Your gift today will give a child access a range of out-of-school learning and mentoring programs that begin in the early years and continue through to high school and tertiary education.

By sponsoring a child like Jess, you can will be giving them life-changing, comprehensive support so they can finally fit in and get the most out of their schooling.

With you behind them, students like Jess can develop the skills, knowledge and confidence they need for long-term educational achievement, and better opportunities for further study and employment.

You can empower young Australians to lift themselves out of poverty and onto a better path – breaking the cycle of disadvantage, one child at a time.


Generous sponsors helped Jess regain her confidence and achieve her dream. For just $52 per month you can give a child like Jess the chance to succeed. 

About Tales of the One in Six

Tales of the One in Six

Tales of the ‘One In Six’ is an animated web series based on the real stories of Australian children from disadvantaged backgrounds, who struggle daily with the effects of financial hardship.

The stories are drawn from the challenging but inspiring stories of children who have overcome adversity, thanks to the generosity of people like you.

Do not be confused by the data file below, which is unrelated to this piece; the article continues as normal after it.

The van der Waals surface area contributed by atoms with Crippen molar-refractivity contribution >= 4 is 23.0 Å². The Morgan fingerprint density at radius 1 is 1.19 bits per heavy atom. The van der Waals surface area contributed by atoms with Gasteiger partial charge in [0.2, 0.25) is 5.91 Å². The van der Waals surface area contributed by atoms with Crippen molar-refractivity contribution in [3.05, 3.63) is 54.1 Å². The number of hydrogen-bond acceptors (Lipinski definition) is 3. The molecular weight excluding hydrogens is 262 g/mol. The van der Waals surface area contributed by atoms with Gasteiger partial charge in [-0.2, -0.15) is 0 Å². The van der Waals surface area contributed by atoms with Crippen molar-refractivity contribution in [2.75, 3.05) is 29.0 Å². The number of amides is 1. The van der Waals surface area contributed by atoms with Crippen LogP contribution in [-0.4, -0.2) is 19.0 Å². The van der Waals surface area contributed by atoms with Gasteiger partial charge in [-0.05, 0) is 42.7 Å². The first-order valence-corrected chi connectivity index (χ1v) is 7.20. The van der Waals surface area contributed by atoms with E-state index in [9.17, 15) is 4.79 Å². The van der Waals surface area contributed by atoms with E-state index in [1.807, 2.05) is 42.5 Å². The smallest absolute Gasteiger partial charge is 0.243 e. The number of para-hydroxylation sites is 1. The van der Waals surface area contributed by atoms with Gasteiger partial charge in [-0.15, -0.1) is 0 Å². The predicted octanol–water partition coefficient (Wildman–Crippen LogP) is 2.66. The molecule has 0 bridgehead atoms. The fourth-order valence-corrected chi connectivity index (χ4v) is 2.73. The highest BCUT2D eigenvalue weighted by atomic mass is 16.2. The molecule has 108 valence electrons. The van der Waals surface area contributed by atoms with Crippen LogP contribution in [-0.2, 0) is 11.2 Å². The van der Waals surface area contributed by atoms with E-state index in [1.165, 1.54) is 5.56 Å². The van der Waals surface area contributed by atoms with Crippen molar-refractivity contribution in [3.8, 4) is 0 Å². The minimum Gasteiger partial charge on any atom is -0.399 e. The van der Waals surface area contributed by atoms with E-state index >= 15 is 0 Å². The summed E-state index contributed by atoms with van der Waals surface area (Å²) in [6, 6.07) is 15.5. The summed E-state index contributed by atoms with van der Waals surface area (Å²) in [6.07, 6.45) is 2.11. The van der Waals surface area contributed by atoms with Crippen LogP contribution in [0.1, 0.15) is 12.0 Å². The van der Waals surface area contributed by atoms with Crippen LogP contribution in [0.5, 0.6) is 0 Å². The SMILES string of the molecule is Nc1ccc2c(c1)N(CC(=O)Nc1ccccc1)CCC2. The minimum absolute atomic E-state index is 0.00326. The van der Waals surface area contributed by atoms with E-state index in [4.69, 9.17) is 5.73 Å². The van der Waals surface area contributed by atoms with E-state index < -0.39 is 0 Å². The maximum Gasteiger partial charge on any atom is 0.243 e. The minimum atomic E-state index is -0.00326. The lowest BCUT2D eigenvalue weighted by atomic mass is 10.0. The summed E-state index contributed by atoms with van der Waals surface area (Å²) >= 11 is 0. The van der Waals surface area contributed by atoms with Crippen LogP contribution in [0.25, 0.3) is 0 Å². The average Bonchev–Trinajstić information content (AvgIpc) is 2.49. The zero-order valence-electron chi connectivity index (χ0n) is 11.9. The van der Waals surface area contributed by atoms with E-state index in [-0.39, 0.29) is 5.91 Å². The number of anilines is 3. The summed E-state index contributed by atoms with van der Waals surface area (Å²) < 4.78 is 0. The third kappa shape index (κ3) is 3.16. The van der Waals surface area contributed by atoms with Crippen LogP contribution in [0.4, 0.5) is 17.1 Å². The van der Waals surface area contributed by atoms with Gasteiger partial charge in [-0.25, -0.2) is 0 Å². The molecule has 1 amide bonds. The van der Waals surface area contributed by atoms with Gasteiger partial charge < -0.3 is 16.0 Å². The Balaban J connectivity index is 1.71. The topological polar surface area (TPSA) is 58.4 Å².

Using a simple animated style, together with elements of traditional fairy tales, these short films will draw you into the inner world of these children to reveal their stories of hardship and transformation.

Tales of the One in Six

1Australian Government (2016) Australian Early Development Census National Report, 2015: A snapshot of early childhood development in Australian, DET: Canberra.
2Thomson et al, 2011, Challenges for Australian Education: Results from PISA 2009.
3Australian Curriculum, Assessment and Reporting Authority 2012. National Report on Schooling in Australia 2010: Additional statistics.
4Department of Education, Employment and Workplace Relations, 2008, Review of Australian Higher Education Final Report.